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As a primary teacher with 35-40 years experience of being on playground duty where one is constantly called on to be judge, jury and distributor of justice; when time, as well as justice, is of the absolute essence, this article today resonated so soundly. There were many many times I asked myself if I had done the "right" thing by all the actors in the playground drama. Had I resolved the dispute to the supreme satisfaction of all concerned? This article today hits the nail right on the head with its concern that "conformity is the measure of our success". From this drama and its resolution we move on to the next needy students without ever really knowing the real and vital consequences of our actions, what facts were absorbed, what attitudes were beginning to form in those young minds and hearts as a result of our intervention? Congratulations on this very thoughtful and sensitive article. I just wish it could be pinned on to every staffroom noticeboard in the country.
Carmel Bartlett | 01 February 2010


As a retired teacher of some 30 years at high school level, I also can resonate with this account. Yes I will pass a copy onto my friends still in the job!
Gavin | 01 February 2010


I agree. Only the bullied and pushed around can really tell us how it feels; and all that buried resentment and constant fear takes a great emotional and mental health toll - to say nothing of a spiritual toll - on people's lives over a number of years. It erodes their self esteem and can severely limit the achievement of their potential.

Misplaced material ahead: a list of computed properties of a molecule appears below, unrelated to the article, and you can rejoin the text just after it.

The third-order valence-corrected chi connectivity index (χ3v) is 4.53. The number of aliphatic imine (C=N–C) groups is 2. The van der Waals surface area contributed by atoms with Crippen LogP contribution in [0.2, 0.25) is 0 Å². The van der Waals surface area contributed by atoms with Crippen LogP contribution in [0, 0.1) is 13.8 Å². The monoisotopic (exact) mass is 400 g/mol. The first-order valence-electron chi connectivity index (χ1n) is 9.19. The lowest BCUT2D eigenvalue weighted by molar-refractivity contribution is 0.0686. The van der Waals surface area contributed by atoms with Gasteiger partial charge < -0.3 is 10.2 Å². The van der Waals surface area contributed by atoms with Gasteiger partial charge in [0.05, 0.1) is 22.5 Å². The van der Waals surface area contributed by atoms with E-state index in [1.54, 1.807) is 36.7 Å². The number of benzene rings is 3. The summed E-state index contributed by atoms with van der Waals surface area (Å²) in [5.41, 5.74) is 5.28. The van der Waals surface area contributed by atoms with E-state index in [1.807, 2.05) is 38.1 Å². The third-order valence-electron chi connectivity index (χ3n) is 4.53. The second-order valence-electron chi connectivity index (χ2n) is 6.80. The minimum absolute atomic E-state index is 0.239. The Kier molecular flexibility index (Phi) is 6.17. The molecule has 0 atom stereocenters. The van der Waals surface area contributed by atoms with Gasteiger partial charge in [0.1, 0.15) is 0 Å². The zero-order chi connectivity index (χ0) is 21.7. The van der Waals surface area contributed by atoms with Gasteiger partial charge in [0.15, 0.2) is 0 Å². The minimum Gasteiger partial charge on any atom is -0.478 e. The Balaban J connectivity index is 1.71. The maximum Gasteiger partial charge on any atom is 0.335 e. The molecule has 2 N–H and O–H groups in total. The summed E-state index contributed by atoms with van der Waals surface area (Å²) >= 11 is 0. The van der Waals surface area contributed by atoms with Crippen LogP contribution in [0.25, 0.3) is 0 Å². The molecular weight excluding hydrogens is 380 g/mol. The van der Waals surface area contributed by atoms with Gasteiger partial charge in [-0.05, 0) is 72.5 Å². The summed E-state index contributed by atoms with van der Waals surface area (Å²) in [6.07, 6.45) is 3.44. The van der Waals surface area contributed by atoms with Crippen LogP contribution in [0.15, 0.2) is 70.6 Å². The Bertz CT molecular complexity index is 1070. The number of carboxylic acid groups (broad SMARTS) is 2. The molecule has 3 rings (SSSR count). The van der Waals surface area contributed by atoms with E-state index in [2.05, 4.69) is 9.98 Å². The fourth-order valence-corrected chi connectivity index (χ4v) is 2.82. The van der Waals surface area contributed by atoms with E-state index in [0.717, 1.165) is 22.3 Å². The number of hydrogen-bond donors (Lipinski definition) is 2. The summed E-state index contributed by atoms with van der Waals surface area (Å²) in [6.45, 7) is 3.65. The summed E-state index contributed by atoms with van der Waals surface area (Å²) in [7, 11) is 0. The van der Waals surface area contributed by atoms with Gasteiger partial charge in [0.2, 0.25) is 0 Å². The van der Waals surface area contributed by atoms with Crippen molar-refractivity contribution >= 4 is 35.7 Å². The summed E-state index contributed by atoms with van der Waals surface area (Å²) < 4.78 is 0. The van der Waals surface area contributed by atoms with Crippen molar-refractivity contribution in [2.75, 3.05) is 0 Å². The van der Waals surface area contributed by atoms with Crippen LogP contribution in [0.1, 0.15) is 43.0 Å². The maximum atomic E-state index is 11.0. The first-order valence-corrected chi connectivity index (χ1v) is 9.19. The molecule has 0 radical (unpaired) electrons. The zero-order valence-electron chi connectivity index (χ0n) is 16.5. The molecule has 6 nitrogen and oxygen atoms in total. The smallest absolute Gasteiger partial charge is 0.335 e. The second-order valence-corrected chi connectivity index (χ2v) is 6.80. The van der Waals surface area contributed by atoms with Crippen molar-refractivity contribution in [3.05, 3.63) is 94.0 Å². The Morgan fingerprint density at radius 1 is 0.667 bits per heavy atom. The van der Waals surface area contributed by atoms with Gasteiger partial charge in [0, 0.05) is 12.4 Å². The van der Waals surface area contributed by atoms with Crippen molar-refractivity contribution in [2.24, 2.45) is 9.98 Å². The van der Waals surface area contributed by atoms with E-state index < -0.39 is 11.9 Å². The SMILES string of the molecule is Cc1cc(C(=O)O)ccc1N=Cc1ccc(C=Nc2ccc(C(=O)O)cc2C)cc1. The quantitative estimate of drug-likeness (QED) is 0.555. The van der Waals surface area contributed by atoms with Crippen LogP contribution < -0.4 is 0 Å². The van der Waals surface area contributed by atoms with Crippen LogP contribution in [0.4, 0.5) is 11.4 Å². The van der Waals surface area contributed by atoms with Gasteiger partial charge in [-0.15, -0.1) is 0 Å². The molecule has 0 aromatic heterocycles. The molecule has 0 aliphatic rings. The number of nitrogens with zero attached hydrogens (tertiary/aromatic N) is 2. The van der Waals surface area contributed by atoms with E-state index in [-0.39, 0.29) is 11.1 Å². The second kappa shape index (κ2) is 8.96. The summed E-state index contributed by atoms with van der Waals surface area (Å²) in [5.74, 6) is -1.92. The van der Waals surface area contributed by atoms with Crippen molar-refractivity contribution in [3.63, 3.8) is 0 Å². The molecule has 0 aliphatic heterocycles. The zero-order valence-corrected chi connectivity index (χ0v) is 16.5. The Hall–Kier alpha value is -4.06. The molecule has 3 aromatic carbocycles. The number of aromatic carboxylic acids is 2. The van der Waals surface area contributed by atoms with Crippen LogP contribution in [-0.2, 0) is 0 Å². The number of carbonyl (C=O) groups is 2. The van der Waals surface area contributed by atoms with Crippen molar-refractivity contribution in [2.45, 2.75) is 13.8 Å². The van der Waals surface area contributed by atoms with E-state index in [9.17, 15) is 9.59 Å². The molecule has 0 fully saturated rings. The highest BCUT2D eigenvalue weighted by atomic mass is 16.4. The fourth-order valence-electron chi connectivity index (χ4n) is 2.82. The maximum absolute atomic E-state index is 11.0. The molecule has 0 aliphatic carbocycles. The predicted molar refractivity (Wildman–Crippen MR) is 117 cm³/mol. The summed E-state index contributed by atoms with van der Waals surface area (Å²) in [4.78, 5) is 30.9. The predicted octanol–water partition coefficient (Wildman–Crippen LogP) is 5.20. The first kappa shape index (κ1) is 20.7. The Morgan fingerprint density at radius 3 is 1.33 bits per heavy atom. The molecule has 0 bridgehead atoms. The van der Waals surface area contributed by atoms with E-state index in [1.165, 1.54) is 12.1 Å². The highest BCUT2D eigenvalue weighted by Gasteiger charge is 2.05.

Silence to avoid further intimidation is definitely not God's way of justice! I guess it's up to us to speak out on the behalf of the poor and oppressed in every situation, as most of the prophets exhorted us. Trouble is, it has a high price for us too! I write as a victim of childhood bullying and as an adult confronter and 'speaker out' of bullying. Having 'learned' in childhood that speaking up earned a physical response, I now distrust many adults who show verbal or physical bullying traits, and many times I still retreat into a 'safe' silence!
Marilyn Obersby | 05 February 2010


How true. Eventually I said to my son after years in primary school and ongoing frustration sometimes you have to retaliate. I can't, he said (a big strong boy) and I believe you will only have to do it once. Eventually he did - to both of them - and the principal's comment to me was that she was just waiting for him to do it. I was not impressed. It stopped there but continued at his secondary school and eventually he went that way himself. After considerable trauma and "unfortunate!" behaviour he came through at the other end and is now charming, compassionate and tolerant. But was it necessary?
a Mum | 05 February 2010